How Loading States in React Help Users *and* Developers

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Working with states in React can be abstract and difficult to grasp at first — so it’s a variable? No. But it holds data and that can be reassigned? Well, yes. After working with it more and seeing how flexible state can be, you’ll come to think of state as your best friend. However, states have their limitations and understanding how to account for your initial state values can help users and yourself in the long run.

Recently, I was working on some simple code that would render information to a details page when the page first loaded. This needed both useEffect and useState to pull the information and hold it in state respectively, no big deal.

I imported useEffect and useState, set my initial state to null knowing I’d be populating it soon after loading, and used a fetch request inside of useEffect to pull information from my database and update state with the new information. After setting the new state, I wrote a line deconstructing state to access the variables I needed. I went about my merry way, checked my rendering, and saw a sight that is likely familiar to you if you’ve just started working in React:

I checked my fetch request — it was working fine. I checked state after running the fetch — all good. So what was React’s problem??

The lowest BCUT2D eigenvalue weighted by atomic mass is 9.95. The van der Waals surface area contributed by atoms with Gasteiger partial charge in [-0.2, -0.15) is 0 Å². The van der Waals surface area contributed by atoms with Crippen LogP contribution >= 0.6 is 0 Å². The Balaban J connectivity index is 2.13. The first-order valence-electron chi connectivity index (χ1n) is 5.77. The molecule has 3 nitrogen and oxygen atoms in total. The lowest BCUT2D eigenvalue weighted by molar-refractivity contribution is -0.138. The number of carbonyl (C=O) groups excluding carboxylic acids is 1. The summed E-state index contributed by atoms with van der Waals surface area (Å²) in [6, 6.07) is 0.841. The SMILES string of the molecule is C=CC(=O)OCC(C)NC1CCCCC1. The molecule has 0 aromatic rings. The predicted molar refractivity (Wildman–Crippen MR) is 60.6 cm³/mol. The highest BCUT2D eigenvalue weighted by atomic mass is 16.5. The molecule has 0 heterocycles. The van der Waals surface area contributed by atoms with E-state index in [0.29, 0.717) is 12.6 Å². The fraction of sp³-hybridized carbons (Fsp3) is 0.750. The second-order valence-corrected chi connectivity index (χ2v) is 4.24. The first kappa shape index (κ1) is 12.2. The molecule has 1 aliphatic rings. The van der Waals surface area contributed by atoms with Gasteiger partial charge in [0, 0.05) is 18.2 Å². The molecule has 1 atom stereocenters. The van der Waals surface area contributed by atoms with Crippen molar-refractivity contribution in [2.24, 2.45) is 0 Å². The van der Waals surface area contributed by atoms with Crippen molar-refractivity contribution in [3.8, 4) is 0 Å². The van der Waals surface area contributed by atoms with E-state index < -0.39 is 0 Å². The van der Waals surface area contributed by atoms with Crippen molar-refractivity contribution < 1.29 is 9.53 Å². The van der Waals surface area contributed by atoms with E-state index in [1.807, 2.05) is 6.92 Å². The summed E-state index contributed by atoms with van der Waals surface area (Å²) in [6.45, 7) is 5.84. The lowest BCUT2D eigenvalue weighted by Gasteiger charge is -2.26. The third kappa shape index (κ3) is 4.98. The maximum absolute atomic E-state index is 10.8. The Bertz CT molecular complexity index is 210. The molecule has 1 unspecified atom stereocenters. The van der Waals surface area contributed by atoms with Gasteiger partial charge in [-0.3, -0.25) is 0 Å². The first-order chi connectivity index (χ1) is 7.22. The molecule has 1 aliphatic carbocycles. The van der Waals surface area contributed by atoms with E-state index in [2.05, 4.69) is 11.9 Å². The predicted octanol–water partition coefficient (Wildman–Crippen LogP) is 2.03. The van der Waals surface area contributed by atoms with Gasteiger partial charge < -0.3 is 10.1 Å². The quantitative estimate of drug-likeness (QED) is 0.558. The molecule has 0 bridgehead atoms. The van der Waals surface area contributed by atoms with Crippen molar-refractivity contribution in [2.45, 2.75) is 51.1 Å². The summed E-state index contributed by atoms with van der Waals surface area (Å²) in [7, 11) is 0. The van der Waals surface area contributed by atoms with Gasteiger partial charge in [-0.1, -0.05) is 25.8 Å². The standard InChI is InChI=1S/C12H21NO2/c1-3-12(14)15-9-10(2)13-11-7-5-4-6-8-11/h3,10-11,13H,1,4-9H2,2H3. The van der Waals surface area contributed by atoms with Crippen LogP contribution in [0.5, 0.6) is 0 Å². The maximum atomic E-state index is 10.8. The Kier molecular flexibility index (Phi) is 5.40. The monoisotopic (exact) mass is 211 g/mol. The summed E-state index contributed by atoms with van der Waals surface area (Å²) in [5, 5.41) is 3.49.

As some of you might have already guessed, I was asking a little too much of React and state. As you might remember, I set my initial state as null in anticipation of populating it as soon as the page loaded. An understandable assumption, but React can’t operate on a null state for the split second before our fetch request has been rendered. Luckily for us, there’s an easy workaround that not only helps you, but can also help you users — I’m calling it a load state.

If we initiate a new load state for the page that accounts for whether or not the page is loaded (in this case, isLoaded), React is mollified knowing that you are accounting for any initial null states, and React now has something to display while your fetch request is running. This fix also benefits your user — if something goes wrong while your page is rendering, a user is much more likely to understand this if they see a dreaded “Loading…” message while waiting.

While adding a feature like a load state or load message could, at first glance, seem like an extra feature that is nice to have but ultimately unnecessary, consider your initial states and what React will (and will not) be able to do with them.

Software Engineering student at Flatiron School. Based in Brooklyn.